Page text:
State, Stakeholders Discuss New Marijuana Research Licenses – Westword

Cannabis’s federally illegal status makes it difficult to conduct licensed clinical research on the plant and products made from it, hampering medical and commercial advancements in cultivation, extraction and ingestion. Colorado legislators got tired of waiting for the feds, and in May passed a bill that allows for state-approved research and development licenses for clinical studies on potency, chemical composition, agriculture and other areas.

HB 1367 created a licensing program within the Marijuana Enforcement Division that will issue research and development licenses for public and private studies by non-profit and government organizations and commercial businesses. But even though the bill passed months ago, its statutory language is still being tweaked; the program won’t start before 2018.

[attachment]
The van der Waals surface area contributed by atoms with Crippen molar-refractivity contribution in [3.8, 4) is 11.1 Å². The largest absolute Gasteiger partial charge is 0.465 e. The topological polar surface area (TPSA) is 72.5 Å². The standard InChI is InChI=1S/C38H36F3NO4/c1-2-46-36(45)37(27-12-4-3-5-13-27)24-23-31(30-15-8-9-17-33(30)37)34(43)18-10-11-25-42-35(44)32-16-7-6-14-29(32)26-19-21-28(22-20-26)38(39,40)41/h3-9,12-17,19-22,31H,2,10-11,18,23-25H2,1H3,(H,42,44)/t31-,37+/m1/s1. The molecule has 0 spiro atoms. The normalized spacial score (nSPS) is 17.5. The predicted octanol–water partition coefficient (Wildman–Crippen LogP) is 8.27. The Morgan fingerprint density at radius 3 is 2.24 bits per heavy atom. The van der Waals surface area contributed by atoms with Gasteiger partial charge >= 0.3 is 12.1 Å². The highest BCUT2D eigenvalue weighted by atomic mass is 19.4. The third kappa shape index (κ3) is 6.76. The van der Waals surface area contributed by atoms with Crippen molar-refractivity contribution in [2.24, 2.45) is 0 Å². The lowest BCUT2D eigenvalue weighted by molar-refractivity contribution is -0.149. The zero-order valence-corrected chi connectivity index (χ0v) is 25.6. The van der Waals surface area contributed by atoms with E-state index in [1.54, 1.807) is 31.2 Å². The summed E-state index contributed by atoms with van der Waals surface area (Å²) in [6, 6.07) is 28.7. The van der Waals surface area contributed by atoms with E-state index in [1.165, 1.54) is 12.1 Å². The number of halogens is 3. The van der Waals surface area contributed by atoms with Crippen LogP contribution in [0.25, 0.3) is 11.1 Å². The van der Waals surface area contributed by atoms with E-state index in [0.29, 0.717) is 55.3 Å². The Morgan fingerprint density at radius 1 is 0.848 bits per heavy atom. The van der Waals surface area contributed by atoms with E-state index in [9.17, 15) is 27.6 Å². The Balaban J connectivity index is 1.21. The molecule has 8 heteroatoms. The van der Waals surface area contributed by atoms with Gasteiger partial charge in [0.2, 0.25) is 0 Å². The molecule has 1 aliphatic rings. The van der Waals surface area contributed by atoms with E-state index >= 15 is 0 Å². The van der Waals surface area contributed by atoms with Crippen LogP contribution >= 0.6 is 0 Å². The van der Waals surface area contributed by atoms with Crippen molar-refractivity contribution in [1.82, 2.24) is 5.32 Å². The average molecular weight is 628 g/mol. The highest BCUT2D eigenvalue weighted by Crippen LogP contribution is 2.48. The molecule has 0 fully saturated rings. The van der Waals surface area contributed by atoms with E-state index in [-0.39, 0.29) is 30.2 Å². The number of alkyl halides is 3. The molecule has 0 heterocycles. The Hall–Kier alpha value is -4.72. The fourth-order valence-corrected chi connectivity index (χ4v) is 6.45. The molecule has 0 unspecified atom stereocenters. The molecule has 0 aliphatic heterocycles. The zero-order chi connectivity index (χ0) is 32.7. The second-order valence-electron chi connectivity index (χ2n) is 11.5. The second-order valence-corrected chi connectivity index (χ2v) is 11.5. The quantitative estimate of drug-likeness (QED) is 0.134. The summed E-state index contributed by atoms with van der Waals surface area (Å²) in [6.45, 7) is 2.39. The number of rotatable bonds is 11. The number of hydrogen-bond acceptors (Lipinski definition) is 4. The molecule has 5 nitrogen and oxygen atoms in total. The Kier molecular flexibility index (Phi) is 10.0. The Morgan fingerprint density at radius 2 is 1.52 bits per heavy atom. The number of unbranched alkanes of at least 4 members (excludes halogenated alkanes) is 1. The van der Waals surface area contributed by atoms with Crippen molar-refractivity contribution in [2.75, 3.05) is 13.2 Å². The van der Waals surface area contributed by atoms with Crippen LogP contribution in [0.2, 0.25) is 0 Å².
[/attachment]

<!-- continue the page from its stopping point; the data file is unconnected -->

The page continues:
Governor John Hickenlooper didn’t sign the bill before sending it to the Colorado Secretary of State to become law. Explaining his lack of a signature, Hickenlooper called on the bill’s sponsors to present clarifying legislation at the start of next year’s legislative session, since the wording in late amendments had unintentionally limited the MED’s power to enforce contamination and potency rules.

When that legislation is introduced in early January, sections on the proposed licensee program will be a little different from what was originally envisioned. As part of the MED’s 2017 rule-making sessions, state officials, industry stakeholders and health professionals met on Thursday, September 14, to make some changes to how cannabis research will be approved and conducted in Colorado.

The four-hour discussion focused on issues ranging from how applications are reviewed to further defining what can and can’t be researched. The need to include retail cannabis in the program was immediately brought up – and widely agreed upon – by stakeholders. Business owners, Colorado officials and health-care representatives, including the Colorado Psychiatric Society, believe it’s important to include retail in studies. “Most of our patients,

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